Ominous title, yes? Perhaps not such an ominous subject matter, but still, worthy of a few lines here. I recently finished The Chathrand series of novels, by Robbert V.S. Redick. Fantastic books, all of them, some kind of British Empire – Naval Adventure – Epic Fantasy combination, with enough new and interesting ideas to make it certainly worthwhile. It’s well-written, too, and for me, that makes all the difference – powerful prose is almost hypnotic in its power. It fills me with sadness that, at least to me, it seems that we are drifting away from novels as an art form, and instead everything reads like an ideas document for a film spin off. I digress; anyway, the final novel in the four part series ends with quite an extended epilogue. Without wanting to spoil it for everyone who might want to read it, suffice to say that the ending doesn’t go in the direction that I had expected – or hoped for.
This is not a criticism of Redick; after all, it’s his story, and perhaps Romeo and Juliet would not have had the same emotional impact if the title characters had lived happily ever after. I finished Chathrand and felt a similar emotional punch: a sense of sadness that stayed with for the next week – only after talking with my brother did I begin to feel better about it, and the bitter taste I was left with after reading it slowly disappeared.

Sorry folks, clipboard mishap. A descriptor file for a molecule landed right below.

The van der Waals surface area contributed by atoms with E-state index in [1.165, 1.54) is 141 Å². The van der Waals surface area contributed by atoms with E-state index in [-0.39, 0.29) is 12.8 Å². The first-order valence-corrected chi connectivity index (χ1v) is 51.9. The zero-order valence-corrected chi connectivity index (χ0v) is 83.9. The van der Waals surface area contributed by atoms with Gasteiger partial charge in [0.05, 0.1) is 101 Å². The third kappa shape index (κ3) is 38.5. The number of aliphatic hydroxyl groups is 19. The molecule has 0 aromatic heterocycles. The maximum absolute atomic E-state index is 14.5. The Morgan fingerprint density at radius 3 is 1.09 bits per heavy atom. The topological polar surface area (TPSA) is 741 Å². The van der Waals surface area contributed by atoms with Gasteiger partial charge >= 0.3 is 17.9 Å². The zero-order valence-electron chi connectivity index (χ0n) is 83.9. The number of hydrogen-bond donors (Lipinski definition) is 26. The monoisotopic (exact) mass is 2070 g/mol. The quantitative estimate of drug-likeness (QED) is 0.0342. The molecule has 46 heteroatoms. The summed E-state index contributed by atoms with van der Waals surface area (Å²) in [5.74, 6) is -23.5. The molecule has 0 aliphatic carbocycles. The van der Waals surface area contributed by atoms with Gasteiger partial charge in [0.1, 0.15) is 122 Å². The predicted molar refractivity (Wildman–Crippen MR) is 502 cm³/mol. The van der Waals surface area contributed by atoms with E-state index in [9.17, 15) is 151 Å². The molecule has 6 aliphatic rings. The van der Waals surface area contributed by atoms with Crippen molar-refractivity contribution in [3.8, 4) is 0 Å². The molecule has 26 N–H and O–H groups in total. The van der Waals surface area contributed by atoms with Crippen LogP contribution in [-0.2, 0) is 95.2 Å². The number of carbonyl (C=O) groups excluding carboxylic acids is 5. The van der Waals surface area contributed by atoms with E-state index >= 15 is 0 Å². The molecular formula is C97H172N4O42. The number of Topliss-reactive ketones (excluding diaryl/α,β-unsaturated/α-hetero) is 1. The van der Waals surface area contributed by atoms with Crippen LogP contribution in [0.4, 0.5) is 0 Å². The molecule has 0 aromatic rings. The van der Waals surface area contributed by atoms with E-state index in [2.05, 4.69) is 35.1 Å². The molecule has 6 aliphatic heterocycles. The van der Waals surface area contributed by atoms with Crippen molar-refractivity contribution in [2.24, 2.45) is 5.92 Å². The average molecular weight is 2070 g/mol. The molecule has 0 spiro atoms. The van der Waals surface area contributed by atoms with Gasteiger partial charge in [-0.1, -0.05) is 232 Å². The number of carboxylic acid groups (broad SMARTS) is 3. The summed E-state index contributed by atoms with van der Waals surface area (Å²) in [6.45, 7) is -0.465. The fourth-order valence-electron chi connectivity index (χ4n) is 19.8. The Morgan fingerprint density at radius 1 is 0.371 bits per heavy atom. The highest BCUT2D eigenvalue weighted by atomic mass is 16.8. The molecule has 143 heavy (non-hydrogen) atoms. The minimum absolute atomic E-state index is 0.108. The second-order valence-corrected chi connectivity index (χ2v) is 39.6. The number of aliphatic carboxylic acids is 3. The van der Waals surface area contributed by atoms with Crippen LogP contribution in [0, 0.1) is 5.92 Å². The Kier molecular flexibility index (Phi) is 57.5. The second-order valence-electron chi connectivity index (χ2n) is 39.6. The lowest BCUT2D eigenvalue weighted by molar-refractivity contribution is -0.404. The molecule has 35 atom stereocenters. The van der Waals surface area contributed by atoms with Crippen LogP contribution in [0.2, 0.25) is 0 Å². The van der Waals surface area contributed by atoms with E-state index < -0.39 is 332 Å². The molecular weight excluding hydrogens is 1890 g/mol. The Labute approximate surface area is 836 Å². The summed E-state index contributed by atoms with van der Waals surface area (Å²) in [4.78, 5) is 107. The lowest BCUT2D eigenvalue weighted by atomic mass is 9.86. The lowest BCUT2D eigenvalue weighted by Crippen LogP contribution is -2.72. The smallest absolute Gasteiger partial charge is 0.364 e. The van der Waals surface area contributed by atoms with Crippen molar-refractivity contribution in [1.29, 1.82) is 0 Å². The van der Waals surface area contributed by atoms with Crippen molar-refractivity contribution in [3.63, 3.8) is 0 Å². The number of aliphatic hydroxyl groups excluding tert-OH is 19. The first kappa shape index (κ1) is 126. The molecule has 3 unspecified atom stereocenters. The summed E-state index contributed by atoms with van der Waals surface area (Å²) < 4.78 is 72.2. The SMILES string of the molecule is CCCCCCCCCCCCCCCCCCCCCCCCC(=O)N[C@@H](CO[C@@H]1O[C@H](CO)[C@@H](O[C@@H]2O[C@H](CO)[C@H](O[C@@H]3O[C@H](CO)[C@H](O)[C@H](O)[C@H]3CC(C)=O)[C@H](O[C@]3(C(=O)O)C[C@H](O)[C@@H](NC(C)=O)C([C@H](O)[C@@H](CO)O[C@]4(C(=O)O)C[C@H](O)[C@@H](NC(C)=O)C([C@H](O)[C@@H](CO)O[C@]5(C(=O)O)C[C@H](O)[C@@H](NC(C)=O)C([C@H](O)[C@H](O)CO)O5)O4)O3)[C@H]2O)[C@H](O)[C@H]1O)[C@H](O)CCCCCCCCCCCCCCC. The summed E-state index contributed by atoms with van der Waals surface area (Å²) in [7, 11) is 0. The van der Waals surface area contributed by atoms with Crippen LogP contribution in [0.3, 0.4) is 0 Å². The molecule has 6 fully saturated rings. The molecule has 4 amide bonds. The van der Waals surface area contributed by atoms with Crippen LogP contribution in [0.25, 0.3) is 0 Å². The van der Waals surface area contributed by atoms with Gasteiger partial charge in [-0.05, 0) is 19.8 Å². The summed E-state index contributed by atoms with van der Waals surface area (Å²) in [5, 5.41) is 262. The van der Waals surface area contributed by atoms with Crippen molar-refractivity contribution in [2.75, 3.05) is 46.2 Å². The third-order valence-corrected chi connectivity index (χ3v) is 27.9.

So what? Well, I guess I’m writing about something that I call the Pain of Reading. I can list books that have left me with this feeling on maybe two hands – I read a lot, and no more than 10 books in all my years of reading have left me with that kind of emotional sucker punch. And almost universally, they are also the books that I consider to be the best ones. So, despite feeling almost sick by the end, I still consider these books the best. It’s testament to their power – and therefore the power of the written word – that they have such an emotional impact. And I guess that’s why we read – even if sometimes it feels like we are ripping a scab off an open wound.